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Ryder Cup: McIlroy dismisses McDowell feud fears

Graeme McDowell and Rory McIlroy celebrate Europe's Ryder Cup win in 2010. Picture: Ian Rutherford

Graeme McDowell and Rory McIlroy celebrate Europe's Ryder Cup win in 2010. Picture: Ian Rutherford

  • by MARTIN DEMPSTER
 

RORY McIlroy has dismissed as “complete nonsense” fears that there will be disharmony in Europe’s team room at the Ryder Cup in September over allegations that he “orchestrated” the timing of a lawsuit to clash with the wedding of Graeme McDowell.

The claim, which McIlroy vehemently denies, was made in papers submitted to a commercial court in Dublin last month by Horizon Sports Management, the sports agency the two-times major winner is suing in an action which is threatening to become increasingly bitter.

The trial is not due to be heard until January, but it was feared there may have been Ryder Cup repercussions when McDowell’s name was brought into the mix by both warring sides.

McIlroy’s team were first to name the 2010 US Open champion in the case, claiming the terms McIlroy had been given by Horizon Sports Management were “markedly inferior” compared to McDowell, despite assurances they would get similar terms. They also claimed McDowell was a shareholder in the company.

In hitting back, Horizon Sports Management, led by managing director Conor Ridge, has claimed that McIlroy issued legal proceedings against the agency on 27 September 27, 2013 - a day before McDowell married Kristin Stape, an American interior designer, in the Bahamas.

It is also claimed McIlroy’s team referred to McDowell’s marriage in emails as “D-Day”. McIlroy’s team has denied this, insisting the “D-Day” references related to the day when the lawsuit would be filed and that the date was selected due to a “simple gap” that emerged in his busy schedule.

It’s already messy and could get worse between now and going to trial, but McIlroy, while conceding that his relationship with McDowell has become “strained” at times due to what is going on in the background, is adamant it will have no effect whatsover on Europe’s bid to hang on to the Ryder Cup later this year.

“I am still as close to him (McDowell),” said McIlroy on a visit to East Lothian yesterday to officially open the world’s first Nike’s performance facility at Archerfield Links, where he stayed during last year’s Open Championship at Muirfield. “There’s obviously been a few things that have gone on that have strained the relationship, but I still talk to him regularly and catch up with him.

“He has stayed out of everything as much as he can and there’s no ill feeling towards him in any way from my side. He’s been one of my best friends on Tour and showed me the ropes. I will always be grateful for what he’s done and for going out of his way to make me feel comfortable out here.”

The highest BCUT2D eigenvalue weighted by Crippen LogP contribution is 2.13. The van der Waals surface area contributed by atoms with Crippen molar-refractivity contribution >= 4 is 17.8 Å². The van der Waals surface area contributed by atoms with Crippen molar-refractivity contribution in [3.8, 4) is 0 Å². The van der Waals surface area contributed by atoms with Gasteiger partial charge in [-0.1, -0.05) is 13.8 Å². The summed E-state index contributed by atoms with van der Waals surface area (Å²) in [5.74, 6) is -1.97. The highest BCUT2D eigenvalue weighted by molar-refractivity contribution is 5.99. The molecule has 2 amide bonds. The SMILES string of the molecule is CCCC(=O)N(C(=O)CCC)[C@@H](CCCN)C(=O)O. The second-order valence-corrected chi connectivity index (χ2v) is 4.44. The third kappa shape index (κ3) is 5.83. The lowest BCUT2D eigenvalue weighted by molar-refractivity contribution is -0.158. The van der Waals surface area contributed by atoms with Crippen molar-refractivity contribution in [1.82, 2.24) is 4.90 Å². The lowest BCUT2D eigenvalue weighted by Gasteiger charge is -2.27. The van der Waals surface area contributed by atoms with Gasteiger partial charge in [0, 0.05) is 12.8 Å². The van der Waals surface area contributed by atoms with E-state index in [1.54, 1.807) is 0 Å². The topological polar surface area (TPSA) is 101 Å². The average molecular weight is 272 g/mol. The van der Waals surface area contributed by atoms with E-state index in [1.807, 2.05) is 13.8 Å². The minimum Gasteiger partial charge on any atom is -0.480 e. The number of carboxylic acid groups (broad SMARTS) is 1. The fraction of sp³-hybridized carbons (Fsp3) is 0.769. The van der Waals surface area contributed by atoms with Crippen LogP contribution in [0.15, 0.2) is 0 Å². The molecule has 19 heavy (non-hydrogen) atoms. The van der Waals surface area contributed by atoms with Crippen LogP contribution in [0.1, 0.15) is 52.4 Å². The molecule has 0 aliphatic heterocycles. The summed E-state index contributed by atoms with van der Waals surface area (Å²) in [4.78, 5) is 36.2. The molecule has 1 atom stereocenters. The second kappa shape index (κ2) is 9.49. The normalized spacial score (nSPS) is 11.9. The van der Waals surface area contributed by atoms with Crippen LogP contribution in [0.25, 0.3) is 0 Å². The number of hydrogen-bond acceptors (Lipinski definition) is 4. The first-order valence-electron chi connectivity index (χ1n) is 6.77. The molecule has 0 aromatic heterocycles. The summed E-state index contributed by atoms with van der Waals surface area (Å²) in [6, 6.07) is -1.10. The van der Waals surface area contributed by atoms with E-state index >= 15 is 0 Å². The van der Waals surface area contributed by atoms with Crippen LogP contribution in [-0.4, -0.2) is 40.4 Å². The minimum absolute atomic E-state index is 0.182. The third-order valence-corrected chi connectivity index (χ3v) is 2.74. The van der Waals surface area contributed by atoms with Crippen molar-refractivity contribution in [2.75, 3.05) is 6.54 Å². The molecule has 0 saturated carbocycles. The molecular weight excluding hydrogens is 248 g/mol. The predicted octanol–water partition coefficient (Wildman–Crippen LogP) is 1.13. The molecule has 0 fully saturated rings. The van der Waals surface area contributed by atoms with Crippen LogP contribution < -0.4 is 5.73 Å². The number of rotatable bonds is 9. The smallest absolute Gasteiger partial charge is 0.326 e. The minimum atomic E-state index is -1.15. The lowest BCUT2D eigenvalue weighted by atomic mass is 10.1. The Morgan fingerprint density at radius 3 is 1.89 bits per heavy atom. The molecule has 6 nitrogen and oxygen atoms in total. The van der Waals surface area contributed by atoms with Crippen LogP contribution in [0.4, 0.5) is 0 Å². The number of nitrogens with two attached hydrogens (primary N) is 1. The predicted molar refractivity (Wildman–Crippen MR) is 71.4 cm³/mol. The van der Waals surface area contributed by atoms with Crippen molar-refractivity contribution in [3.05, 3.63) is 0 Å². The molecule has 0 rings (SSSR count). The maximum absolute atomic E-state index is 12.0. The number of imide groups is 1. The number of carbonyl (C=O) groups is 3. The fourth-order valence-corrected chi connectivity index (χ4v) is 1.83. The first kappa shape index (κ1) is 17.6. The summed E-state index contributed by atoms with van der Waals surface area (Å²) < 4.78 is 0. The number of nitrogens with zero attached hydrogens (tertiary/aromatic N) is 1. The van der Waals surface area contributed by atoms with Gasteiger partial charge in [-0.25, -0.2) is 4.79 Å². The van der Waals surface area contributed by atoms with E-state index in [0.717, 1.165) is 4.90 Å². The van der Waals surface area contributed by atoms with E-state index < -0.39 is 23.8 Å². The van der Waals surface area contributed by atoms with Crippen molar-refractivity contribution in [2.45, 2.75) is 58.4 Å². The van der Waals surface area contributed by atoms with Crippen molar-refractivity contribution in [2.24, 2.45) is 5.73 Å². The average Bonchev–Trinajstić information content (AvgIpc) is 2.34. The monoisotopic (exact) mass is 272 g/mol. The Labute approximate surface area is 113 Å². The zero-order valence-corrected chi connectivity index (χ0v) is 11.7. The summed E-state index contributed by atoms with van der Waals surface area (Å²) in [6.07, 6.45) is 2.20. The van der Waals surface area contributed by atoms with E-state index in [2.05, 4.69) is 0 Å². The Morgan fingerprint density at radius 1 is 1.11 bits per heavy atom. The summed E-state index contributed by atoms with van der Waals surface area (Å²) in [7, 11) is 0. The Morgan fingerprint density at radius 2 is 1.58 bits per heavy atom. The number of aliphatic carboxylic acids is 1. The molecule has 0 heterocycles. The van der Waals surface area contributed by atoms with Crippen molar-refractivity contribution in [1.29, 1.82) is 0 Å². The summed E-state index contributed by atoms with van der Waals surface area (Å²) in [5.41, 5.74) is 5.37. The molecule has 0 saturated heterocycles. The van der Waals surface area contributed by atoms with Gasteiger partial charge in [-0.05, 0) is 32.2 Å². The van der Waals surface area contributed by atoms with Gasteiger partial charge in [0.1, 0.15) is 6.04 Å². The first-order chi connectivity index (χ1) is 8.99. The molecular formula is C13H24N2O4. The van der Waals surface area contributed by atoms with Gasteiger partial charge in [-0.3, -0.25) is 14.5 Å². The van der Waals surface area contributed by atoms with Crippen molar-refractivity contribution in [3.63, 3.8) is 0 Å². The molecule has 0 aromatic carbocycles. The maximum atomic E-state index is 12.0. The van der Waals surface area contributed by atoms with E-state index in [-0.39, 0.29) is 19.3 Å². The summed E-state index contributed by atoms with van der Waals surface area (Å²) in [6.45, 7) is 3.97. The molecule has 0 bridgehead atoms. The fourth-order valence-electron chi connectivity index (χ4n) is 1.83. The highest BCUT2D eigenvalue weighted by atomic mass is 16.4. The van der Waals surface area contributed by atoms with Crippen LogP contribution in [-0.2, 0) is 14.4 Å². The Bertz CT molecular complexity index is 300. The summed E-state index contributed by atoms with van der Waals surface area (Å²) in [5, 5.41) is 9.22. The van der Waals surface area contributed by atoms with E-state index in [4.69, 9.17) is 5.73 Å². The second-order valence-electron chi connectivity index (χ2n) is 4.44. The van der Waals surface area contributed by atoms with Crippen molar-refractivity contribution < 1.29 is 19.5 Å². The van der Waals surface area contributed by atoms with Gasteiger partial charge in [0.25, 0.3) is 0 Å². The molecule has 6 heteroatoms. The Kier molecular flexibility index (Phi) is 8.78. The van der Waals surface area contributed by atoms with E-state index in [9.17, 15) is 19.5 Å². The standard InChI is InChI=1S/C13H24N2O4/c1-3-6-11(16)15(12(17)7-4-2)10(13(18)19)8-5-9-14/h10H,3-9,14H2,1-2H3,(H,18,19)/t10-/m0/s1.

Asked if there was a danger of the lawsuit affecting Ryder Cup harmony, McIlroy replied: “It won’t - that is complete nonsense. GMac knows what is going on. It hasn’t affected our relationship in any way.

“At times it’s awkward because he’s with someone (Horizon Sports Management) but, at the end of the day, we are the same two people we were. I would love to tee it up with GMac in the Ryder Cup and (European captain) Paul McGinley knows that.”

The pair played three matches together when McIlroy made his Ryder Cup debut as part of a winning team at Celtic Manor in 2010 while they were retained as foursomes partners in the ‘Miracle at Medinah’ two years ago. Reading between the lines, McIlroy is expecting that to be the case again in Perthshire.

“I think GMac and I definitely work well for the foursomes,” said the 25-year-old, who is making his return to the Aberdeen Asset Management Scottish Open at Royal Aberdeen this week for the first time since teeing up in that event at Loch Lomond in 2009.

“I think the dynamic of how both our games suits foursomes well. One (McDowell) is sort of methodical, though long enough obviously at the same time, while he can play off my tee shots most of the time, which really helps.

“In the fourballs it is more a match up of personalities than anything else because you are playing your own ball and trying to make as many birdies as you can.”

Mainly thanks to winning the BMW PGA Championship at Wentworth in May, McIlroy currently occupies one of the nine automatic spots in McGinley’s team while McDowell is just on the fringes after he made a successful defence of the French Open title on Sunday.

“It was great to see GMac win yesterday, especially shooting four-under on what was a tough day,” admitted his fellow Ulsterman. “I was following it on the way up from Liverpool (where he spent two days practising at Hoylake in preparation for next week’s Open Championship.

“I was listening to the Wimbledon final on the radio, but they gave the occasional update from the golf and to defend the title was good.”

 

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